MUCH WRITING on India is akin to the five blind men feeling up an elephant. Most writers, with notable exceptions, are unable to grapple with the Indian kaleidoscope and its million ever-changing mutinies; so they write rah-rah-rah about India’s economic potential or its emerging superpowerdom without bothering to tell us a good yarn or two. To borrow Isaiah Berlin’s metaphor, non-fiction writing is like a hedgehog, digging deep in a narrow area to reach a fundamental truth, while fiction is like a fox, jumping all over the place and connecting the dots to give a picture of the universe. That our writers have failed at both has allowed political demagogues to step in and construct our narratives. Foreign writers are no better: so sensory-overwhelmed are most that they waste their energy on exhausted tropes before moving on.
Somini Sengupta’s The End of Karma: Hope and Fury among India’s Youth is thus a breath of fresh air. This engrossing, well-written collection of seven interlinked pieces of reportage deal with stories of the new Indian youth, whose aspirations are embodied by the demand-and-seize drive of Prime Minister Narendra Modi; no longer do they accept that they are born with a handicap of caste, village, or class— hence the title. She even gives these youngsters a name, with a hat-tip to another India émigré, Salman Rushdie—if ‘midnight’s children’ typified attitudes of earlier generations, then ‘noonday’s children’ typifies today’s youth.
Born in Kolkata, Sengupta’s parents moved abroad when she was a child, eventually settling in California. She grew up to be a New York Times foreign correspondent, working in war-torn Congo and Nigeria before she arrived here as bureau chief a decade back. No enigma of arrival for Sengupta: rather, it was a time of deep exploration, not just of the janmabhoomi but also of the self.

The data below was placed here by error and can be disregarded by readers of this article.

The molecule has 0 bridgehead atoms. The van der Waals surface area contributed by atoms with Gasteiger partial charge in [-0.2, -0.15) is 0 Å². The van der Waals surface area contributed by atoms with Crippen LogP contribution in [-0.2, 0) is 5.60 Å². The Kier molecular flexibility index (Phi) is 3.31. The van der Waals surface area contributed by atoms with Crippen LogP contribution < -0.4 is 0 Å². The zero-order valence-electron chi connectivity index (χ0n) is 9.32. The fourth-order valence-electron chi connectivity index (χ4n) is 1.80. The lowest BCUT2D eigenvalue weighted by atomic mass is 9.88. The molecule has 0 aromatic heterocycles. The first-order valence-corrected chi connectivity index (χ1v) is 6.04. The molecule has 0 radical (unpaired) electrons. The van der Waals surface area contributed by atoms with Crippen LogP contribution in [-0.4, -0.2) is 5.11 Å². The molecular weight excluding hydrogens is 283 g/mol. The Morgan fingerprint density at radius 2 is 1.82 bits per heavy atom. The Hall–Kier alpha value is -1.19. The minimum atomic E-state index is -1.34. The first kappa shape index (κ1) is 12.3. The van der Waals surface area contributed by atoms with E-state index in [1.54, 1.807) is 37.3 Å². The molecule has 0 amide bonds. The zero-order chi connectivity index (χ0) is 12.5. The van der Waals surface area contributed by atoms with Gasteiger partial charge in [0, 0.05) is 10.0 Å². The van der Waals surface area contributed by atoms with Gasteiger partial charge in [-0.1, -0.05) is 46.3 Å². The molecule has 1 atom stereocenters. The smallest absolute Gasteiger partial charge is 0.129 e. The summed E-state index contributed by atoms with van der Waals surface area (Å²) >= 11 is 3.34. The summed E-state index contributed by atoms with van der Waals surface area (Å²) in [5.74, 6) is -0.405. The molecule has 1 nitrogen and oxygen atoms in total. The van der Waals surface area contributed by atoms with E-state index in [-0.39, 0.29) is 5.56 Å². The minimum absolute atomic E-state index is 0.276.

And, at 40, she became a mother. Here. ‘This book is very much an effort to understand the India that gave our daughters to us,’ Sengupta writes. ‘… becoming a parent changed the direction of this book entirely. It made me want to see India through the eyes of its young. It made the fault lines clearer.’ This explains the balance of tenderness and no-nonsense in her writing; she has a Bengali mother’s attitude to ‘noonday’s children’, while her craft has an American diligence and industry.
The seamless way in which Sengupta interweaves the personal with external narratives is in contrast to some books this year (and earlier) wherein lesser writers have done a poor cut-and-paste job of placing the personal within a historical context. Of course, the book took time in gestation and labour, as she confesses, and this only bolsters the argument that good writing must never be hurried—much of contemporary writing reads as if the author wanted to quickly wind it up instead of allowing a proper ending to take shape.
The collection grew out of reportage Sengupta did for the New York Times. The fact that she returned and followed- up the stories warms an editor’s heart. Too many times has this reviewer told his journalists that reportage that wins awards internationally is often comprehensive follow-ups (but to little avail).
Sengupta’s book also highlights what superb writing is coming from Indians who are not resident in India (or, as she quotes an editor, are ‘not required in India’): Siddharth Mukherjee and his The Emperor of All Maladies; Anand Gopal, whose Afghanistan story, No Good Men Among the Living is the best; Akhil Sharma, whose bittersweet Family Life just picked up an award; Sunjeev Sahota, whose The Year of the Runaways missed him the latest Booker; and so on. Resident Indian writers must ponder why it is that less than a handful of us write anything transcendental.
The End of Karma begins the moment Sengupta’s father leaves his modest government job, when the Emergency is announced, and takes his family abroad. Though the book does not have a definitive end-point, the collection culminates with Modi assuming power.